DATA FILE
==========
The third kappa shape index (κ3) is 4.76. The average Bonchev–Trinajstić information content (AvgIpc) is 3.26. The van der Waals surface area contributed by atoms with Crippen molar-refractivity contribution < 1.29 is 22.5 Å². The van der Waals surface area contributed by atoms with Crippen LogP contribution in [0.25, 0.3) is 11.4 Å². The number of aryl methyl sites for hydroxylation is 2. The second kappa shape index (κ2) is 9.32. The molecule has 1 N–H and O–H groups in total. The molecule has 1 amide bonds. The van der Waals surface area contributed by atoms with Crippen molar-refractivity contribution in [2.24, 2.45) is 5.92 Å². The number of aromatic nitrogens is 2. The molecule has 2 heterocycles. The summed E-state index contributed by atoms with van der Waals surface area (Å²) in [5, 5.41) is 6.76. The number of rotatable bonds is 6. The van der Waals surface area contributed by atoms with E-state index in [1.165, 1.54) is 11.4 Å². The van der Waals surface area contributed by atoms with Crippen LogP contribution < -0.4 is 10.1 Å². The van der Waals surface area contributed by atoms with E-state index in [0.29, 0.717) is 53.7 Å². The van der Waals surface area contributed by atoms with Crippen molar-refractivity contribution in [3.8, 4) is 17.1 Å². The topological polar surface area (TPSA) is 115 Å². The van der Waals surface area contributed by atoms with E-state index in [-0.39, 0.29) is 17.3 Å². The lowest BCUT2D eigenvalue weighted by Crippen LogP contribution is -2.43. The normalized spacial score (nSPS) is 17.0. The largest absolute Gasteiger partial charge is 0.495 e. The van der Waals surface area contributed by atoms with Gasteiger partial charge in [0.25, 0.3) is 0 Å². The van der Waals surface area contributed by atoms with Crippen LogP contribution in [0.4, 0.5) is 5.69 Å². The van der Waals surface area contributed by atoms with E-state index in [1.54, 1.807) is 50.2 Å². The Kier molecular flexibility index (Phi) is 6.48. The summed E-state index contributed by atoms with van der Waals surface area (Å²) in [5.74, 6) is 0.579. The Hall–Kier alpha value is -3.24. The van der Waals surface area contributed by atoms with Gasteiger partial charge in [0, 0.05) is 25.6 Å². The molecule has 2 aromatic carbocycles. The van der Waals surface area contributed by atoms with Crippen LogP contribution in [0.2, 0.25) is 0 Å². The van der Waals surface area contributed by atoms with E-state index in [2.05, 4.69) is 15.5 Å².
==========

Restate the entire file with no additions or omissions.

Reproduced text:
The third kappa shape index (κ3) is 4.76. The average Bonchev–Trinajstić information content (AvgIpc) is 3.26. The van der Waals surface area contributed by atoms with Crippen molar-refractivity contribution < 1.29 is 22.5 Å². The van der Waals surface area contributed by atoms with Crippen LogP contribution in [0.25, 0.3) is 11.4 Å². The number of aryl methyl sites for hydroxylation is 2. The second kappa shape index (κ2) is 9.32. The molecule has 1 N–H and O–H groups in total. The molecule has 1 amide bonds. The van der Waals surface area contributed by atoms with Crippen molar-refractivity contribution in [2.24, 2.45) is 5.92 Å². The number of aromatic nitrogens is 2. The molecule has 2 heterocycles. The summed E-state index contributed by atoms with van der Waals surface area (Å²) in [5, 5.41) is 6.76. The number of rotatable bonds is 6. The van der Waals surface area contributed by atoms with E-state index in [1.165, 1.54) is 11.4 Å². The van der Waals surface area contributed by atoms with Crippen LogP contribution < -0.4 is 10.1 Å². The van der Waals surface area contributed by atoms with E-state index in [0.29, 0.717) is 53.7 Å². The van der Waals surface area contributed by atoms with Crippen molar-refractivity contribution in [3.8, 4) is 17.1 Å². The topological polar surface area (TPSA) is 115 Å². The van der Waals surface area contributed by atoms with E-state index in [-0.39, 0.29) is 17.3 Å². The lowest BCUT2D eigenvalue weighted by Crippen LogP contribution is -2.43. The normalized spacial score (nSPS) is 17.0. The largest absolute Gasteiger partial charge is 0.495 e. The van der Waals surface area contributed by atoms with Gasteiger partial charge in [0.25, 0.3) is 0 Å². The van der Waals surface area contributed by atoms with Crippen LogP contribution in [0.4, 0.5) is 5.69 Å². The van der Waals surface area contributed by atoms with E-state index in [1.54, 1.807) is 50.2 Å². The Kier molecular flexibility index (Phi) is 6.48. The summed E-state index contributed by atoms with van der Waals surface area (Å²) in [5.74, 6) is 0.579. The Hall–Kier alpha value is -3.24. The van der Waals surface area contributed by atoms with Gasteiger partial charge in [0, 0.05) is 25.6 Å². The molecule has 2 aromatic carbocycles. The van der Waals surface area contributed by atoms with Crippen LogP contribution in [0.2, 0.25) is 0 Å². The van der Waals surface area contributed by atoms with E-state index in [2.05, 4.69) is 15.5 Å².